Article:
FW: Stories from the week February 8, 2013

From: Howard W.
Sent on: Wednesday, February 13, 2013 6:53 AM

 

COP on the Hill

Stories from the week February 8, 2013

Jumping in the boat:    Below are two emails I received this week.  The Member of the second signed onto the repeal bill.  These letters are becoming typical of staff reaction to the COP message.

Hi Mr. Wooldridge,

Shelby forwarded your e-mail to me.  I’d be happy to speak with you.  I’m pretty flexible with my schedule here on the Hill, so you may call my desk at[masked]-xxxx and schedule a time when it’s convenient for you.

 

I’m already with you 100% on the issue, so to cut to the chase, a 1-to-3 page policy briefing for my boss would be ideal.  If you have any proposed legislation in mind, bring a draft with you in writing. 

 

+++++++++++++++++++++++++++++++++++++++++++++++++++++++++++++++++

 

Howard,

 

I just wanted to thank you for coming in to meet with me yesterday and explain your position.  The information and data that you offered will be helpful in the future as Congress addresses some of these issues.  I will make sure that Congressman xxxxx is alerted to the information that you provided in our meeting.  Please feel free to contact me in the future with further information.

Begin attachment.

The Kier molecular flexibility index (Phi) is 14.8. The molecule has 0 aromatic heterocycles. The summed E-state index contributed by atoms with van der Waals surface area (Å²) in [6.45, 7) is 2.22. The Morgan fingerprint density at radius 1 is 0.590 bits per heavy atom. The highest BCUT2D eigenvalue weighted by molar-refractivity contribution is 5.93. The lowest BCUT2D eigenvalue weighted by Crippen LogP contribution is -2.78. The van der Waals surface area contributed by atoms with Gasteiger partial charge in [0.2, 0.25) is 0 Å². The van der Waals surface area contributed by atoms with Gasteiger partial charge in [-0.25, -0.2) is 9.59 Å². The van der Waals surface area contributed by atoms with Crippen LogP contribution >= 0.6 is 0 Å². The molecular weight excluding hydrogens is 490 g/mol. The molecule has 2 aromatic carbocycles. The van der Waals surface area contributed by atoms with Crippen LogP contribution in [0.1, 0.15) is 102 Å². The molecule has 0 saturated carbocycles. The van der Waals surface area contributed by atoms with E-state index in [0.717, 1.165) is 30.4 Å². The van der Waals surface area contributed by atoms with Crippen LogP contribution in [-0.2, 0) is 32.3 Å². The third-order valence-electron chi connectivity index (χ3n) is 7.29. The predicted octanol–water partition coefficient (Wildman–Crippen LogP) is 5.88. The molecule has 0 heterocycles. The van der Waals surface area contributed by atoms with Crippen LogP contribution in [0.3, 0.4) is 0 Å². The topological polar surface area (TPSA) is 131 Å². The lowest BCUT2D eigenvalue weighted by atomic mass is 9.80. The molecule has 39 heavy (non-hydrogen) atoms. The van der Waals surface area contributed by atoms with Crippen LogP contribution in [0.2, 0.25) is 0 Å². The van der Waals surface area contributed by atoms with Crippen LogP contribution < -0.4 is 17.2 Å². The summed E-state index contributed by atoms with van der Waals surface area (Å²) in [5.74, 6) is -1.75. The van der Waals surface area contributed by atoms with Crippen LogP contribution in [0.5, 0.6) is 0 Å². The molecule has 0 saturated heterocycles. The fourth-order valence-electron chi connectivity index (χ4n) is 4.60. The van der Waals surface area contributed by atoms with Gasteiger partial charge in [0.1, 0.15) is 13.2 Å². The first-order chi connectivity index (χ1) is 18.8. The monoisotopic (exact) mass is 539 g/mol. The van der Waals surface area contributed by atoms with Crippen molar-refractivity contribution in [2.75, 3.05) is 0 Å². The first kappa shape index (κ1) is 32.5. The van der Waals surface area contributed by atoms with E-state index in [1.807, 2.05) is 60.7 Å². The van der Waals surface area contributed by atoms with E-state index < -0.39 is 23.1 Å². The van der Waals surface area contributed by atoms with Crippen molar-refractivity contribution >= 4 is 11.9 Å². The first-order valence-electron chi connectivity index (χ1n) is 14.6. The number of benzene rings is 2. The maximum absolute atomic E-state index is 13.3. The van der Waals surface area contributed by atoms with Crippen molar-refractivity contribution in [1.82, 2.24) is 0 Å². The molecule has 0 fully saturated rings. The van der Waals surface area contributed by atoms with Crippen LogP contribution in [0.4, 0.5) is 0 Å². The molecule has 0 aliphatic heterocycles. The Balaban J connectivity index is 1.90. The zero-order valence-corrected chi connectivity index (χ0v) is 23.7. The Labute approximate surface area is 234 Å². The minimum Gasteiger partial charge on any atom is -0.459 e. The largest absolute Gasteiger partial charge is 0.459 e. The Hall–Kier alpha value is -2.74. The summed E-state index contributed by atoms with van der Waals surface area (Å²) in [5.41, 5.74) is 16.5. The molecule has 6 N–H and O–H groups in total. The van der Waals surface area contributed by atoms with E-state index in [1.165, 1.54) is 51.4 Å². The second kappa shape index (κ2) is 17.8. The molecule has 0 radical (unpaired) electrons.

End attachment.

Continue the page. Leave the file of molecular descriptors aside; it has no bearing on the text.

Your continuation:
REPEAL Bill introduced:  Congressman Jared Polis (CO-D) introduced HR 499 this week.  The wording is substantially the same as last session’s clean and simple Ron Paul/Barney Frank bill to repeal federal prohibition of marijuana.  It already has 11 co-sponsors.  We ended up with 21 co-sponsors last session.  My goal is to double that.  Polis talking points are at the bottom. PDF has the bill & talking points.

 

Rally the troops:  I drove an hour to Fairfax, VA on Thursday night to address the Northern Virginia NORML chapter.  We had a good crowd and a local reporter made a story and foto of it.  I did my best to give them a sense of what progress has been made in Congress and beyond.  http://fallschurch.patch.com/articles/local-group-high-on-legalizing-pot#photo[masked]

 

COP stats since inception: August 2009